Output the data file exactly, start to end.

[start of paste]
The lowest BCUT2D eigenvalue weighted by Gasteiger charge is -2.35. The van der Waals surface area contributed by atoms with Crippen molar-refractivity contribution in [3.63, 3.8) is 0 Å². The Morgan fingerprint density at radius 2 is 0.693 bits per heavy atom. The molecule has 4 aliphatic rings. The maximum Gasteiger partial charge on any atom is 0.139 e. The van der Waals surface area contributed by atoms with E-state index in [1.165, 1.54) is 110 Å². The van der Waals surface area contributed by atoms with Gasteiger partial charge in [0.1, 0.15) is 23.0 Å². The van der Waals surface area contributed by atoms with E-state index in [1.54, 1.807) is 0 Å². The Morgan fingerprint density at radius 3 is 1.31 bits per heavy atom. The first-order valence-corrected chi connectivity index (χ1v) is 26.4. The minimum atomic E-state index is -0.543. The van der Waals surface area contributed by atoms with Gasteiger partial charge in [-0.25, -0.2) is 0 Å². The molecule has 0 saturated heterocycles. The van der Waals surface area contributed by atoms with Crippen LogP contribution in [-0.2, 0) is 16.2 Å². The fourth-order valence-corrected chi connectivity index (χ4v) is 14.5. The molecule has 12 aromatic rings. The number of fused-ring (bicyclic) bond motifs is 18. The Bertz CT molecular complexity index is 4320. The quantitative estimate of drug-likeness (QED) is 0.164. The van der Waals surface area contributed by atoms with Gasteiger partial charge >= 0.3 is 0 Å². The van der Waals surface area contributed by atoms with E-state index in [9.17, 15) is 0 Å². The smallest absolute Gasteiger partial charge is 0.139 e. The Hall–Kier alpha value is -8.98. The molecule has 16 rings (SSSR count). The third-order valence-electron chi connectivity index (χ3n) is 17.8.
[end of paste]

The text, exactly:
The lowest BCUT2D eigenvalue weighted by Gasteiger charge is -2.35. The van der Waals surface area contributed by atoms with Crippen molar-refractivity contribution in [3.63, 3.8) is 0 Å². The Morgan fingerprint density at radius 2 is 0.693 bits per heavy atom. The molecule has 4 aliphatic rings. The maximum Gasteiger partial charge on any atom is 0.139 e. The van der Waals surface area contributed by atoms with E-state index in [1.165, 1.54) is 110 Å². The van der Waals surface area contributed by atoms with Gasteiger partial charge in [0.1, 0.15) is 23.0 Å². The van der Waals surface area contributed by atoms with E-state index in [1.54, 1.807) is 0 Å². The Morgan fingerprint density at radius 3 is 1.31 bits per heavy atom. The first-order valence-corrected chi connectivity index (χ1v) is 26.4. The minimum atomic E-state index is -0.543. The van der Waals surface area contributed by atoms with Gasteiger partial charge in [-0.25, -0.2) is 0 Å². The molecule has 0 saturated heterocycles. The van der Waals surface area contributed by atoms with Crippen LogP contribution in [-0.2, 0) is 16.2 Å². The fourth-order valence-corrected chi connectivity index (χ4v) is 14.5. The molecule has 12 aromatic rings. The number of fused-ring (bicyclic) bond motifs is 18. The Bertz CT molecular complexity index is 4320. The quantitative estimate of drug-likeness (QED) is 0.164. The van der Waals surface area contributed by atoms with Gasteiger partial charge >= 0.3 is 0 Å². The van der Waals surface area contributed by atoms with E-state index in [9.17, 15) is 0 Å². The smallest absolute Gasteiger partial charge is 0.139 e. The Hall–Kier alpha value is -8.98. The molecule has 16 rings (SSSR count). The third-order valence-electron chi connectivity index (χ3n) is 17.8.